On Monday, 12th, in the Senate; the bill providing for a further issue of bonds and United States notes, with a view to the prompt payment of the army and navy, was passed. A resolution requesting the President to inform the Senate what measures have been taken to enforce the Confiscation bill, and if any additional legislation is necessary for the enforcement of such act, was adopted. A resolution requesting the Committee on the Conduct of the War to report the causes of the non-execution of the Confiscation act, especially in the District of Columbia, was adopted. Notice was given of a bill for the consolidation of regiments in the field, and to facilitate the return of absentees from the army. The bill relative to arbitrary arrests was taken up, and Senator Wilkinson, of Minnesota, made a speech, in which he charged the Democrats with plotting to break up the Government, and Quarter-master General Meigs and Adjutant-General Thomas with disloyalty. The bill to raise volunteers for the defense of Kentucky was passed by a vote of 23 against 13.—In the House, a resolution to discharge the Ways and Means Committee from the further consideration of the bill reducing the duty on imported paper, and that the same be considered in the House forthwith, was laid on the table. The committee were instructed to inquire into the expediency of reducing the duty on rags. A joint resolution, ratifying and approving of the President's emancipation proclamation was introduced, and a motion to lay it on the table was disagreed to—50 against 85. The subject was then referred to the Judiciary Committee. A resolution directing inquiry as to the expediency of granting one hundred and sixty acres of land of any confiscated rebel plantation to soldiers was adopted by a vote of 66 against 59. Mr. Stevens introduced a bill providing for the employment of 150,000 negroes in the military service. A motion to lay it on the table was lost—53 against 83—and the bill was then laid aside till Wednesday week. In Committee of the Whole the bill providing ways and means for the support of the Government was taken up, and Mr. Spaulding delivered an important speech on the subject. He concluded by saying that by military success only could the national finances be maintained and the Union restored.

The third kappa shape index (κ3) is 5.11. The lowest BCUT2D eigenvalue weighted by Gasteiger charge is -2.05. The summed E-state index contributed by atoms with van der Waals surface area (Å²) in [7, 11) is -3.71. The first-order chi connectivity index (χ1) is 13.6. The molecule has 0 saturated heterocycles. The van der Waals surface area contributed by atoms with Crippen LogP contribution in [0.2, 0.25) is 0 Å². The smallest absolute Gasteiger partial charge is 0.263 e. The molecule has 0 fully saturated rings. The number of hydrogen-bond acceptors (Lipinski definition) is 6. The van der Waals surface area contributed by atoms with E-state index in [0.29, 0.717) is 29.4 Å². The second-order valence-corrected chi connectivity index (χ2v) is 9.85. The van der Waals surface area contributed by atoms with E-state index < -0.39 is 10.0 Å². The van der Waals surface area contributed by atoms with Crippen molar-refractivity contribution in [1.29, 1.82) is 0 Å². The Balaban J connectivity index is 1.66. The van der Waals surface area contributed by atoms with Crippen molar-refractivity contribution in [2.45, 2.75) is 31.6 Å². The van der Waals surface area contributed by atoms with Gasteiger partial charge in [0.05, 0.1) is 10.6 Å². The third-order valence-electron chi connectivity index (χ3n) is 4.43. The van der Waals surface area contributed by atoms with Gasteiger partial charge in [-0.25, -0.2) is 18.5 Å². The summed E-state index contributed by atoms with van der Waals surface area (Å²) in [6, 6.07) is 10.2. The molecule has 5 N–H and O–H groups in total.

On Tuesday, 13th, in the Senate, the petition in favor of mediation in our affairs by Switzerland was reported back from the Foreign Affairs Committee with the recommendation that it be indefinitely postponed, which was agreed to. A bill for the consolidation of regiments in the field was introduced and referred. A resolution was adopted requesting the President to furnish the Senate with all official correspondence in reference to the capture of British vessels carrying articles contraband of war intended for the Southern rebels. A resolution was also adopted requesting the President to communicate the correspondence, if any there be, between the State Department and